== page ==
Golden Globe: On a sub-200 day pace
Published on September 17th, 2018
(September 17, 2018; Day 79) – The 73-year old Jean-Luc Van Den Heede continues to defy his age and best efforts of the chasing pack of Golden Globe Race skippers to extend his lead across the South Indian Ocean to 9+ days over the past week.
The Frenchman is now a complete weather system ahead of his closest rivals and expects to pass Cape Leeuwin, the second of the three main Capes, within the week. He also remains on course for his compulsory stop in Hobart (AUS) at the BoatShed.com film drop on October 3.
Before the start from Les Sables d’Olonne on July 1st, the best computer predictions suggested that the winner could complete a sub-200 day solo circumnavigation. Well, according to the YB tracker today, Jean-Luc’s Rustler 36 Matmut will return to the Vendee port in 199 days. That is based on her 5.2 knot average over the last 24 hours, which has to be optimistic, but with this septuagenarian, anything seems possible.
Before today the worst thing to have happened has been a lost sailing croc, dropped overboard last week, but today Van Den Heede reported his first breakage. “The shackle connecting the halyard and top swivel on my staysail came undone. I had to climb the mast to the second spreader to reconnect them – I’m too old to be doing this, he admitted.
1,100 miles astern, 2nd placed Dutchman Mark Slats sailing the rival Rustler 36 Ohpen Maverick, has dropped a further 300 miles behind Matmut during the past week. He has reported concerns about the state of his halyards, for without headsail roller furling systems, the constant changing of sails is causing considerable chafe. Another disadvantage is the need to drag the sails down below to repack them, which makes the inside of the boat both wet and cold.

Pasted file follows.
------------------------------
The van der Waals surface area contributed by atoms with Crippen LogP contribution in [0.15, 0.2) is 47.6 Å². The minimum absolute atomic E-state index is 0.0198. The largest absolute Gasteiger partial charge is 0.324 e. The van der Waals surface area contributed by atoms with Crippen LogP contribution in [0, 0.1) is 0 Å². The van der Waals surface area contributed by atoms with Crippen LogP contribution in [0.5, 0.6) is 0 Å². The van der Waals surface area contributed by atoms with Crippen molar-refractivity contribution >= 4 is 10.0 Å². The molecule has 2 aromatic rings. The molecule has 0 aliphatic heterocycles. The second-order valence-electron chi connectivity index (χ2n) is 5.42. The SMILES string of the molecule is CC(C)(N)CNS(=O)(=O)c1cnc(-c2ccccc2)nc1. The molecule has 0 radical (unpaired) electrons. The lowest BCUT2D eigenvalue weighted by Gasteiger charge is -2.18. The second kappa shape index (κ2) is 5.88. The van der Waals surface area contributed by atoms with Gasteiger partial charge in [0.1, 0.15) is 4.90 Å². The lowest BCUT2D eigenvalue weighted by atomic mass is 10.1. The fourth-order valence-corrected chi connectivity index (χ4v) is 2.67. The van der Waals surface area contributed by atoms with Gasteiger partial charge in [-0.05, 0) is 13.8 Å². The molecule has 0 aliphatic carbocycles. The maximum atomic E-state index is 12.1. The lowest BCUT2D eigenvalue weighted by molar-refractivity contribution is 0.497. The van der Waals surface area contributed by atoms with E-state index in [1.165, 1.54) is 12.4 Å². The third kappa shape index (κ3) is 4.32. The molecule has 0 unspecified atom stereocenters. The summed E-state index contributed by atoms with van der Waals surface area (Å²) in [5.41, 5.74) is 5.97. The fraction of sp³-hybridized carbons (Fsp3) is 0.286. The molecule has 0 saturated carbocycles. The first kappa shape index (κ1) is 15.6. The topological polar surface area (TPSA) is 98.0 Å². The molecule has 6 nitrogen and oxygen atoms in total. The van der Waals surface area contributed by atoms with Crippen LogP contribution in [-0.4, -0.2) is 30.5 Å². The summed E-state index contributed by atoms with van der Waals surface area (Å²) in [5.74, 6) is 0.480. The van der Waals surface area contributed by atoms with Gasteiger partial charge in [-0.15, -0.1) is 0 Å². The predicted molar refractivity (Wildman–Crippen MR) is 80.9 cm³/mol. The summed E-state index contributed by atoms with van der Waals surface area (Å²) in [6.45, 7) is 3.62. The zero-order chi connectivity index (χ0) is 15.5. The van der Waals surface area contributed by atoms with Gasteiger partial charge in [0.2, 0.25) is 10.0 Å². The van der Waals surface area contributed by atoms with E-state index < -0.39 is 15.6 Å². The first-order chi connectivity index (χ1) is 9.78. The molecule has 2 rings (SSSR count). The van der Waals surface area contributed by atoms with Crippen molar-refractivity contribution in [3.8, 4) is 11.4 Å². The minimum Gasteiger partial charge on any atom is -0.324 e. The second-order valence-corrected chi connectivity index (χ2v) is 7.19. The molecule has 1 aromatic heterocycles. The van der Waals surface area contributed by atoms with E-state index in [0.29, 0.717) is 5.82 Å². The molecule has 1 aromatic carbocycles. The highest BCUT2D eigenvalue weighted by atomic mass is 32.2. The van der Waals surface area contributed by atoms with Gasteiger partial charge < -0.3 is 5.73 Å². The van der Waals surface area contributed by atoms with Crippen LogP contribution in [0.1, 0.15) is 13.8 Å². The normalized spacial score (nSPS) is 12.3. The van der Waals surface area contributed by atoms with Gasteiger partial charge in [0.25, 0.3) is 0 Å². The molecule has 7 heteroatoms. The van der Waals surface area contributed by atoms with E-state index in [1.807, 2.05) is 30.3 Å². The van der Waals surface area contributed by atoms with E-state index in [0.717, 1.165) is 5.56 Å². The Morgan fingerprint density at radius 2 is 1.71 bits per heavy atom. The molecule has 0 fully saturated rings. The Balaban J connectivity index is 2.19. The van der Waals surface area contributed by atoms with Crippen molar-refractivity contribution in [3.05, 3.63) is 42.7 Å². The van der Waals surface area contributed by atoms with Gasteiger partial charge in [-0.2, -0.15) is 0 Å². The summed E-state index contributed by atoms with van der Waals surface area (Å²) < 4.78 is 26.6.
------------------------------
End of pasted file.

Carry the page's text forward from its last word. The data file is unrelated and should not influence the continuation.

There is much more of a fight for 3rd place. The 13:00 report placed Gregor McGuckin’s Biscay 36 Hanley Energy Endurance just 1 miles ahead of Abhilash Tomy’s Indian Thuriya, a modern replica of Sir Robin Knox-Johnston’s Suhaili. The Irishman texted: “MID INDIAN OCEAN & ABHILASH IS IN SIGHT ABOUT A MILE AWAY!”
Thuriya is the surprise package in this 50th anniversary of the original Sunday Times Golden Globe Race. Even Sir Robin predicted that she would be slow compared to the production yachts but she and her skipper are proving to be exceptionally fast in the Southern Ocean, having moved up from 10th to challenge for 3rd place since rounding the Cape of Good Hope.
Tomy and McGuckin are now in VHF contact and constantly egging each other with rivalry matched only by American/Hungarian Istvan Kopar’s Tradewind 35 Puffin and Tapio Lehtinen’s Finnish Gaia 36 Asteria. Today, they are 37 miles apart disputing 7th place, but that’s still close enough for Tapio to suggest that they should have fenders out at night!
Kopar is still plagued with wind vane issues and in a text report yesterday added: “50K SQUALL RIPPED JIB SHEET & MY ONLY YANKEE INTO PIECES DURING THE NIGHT.”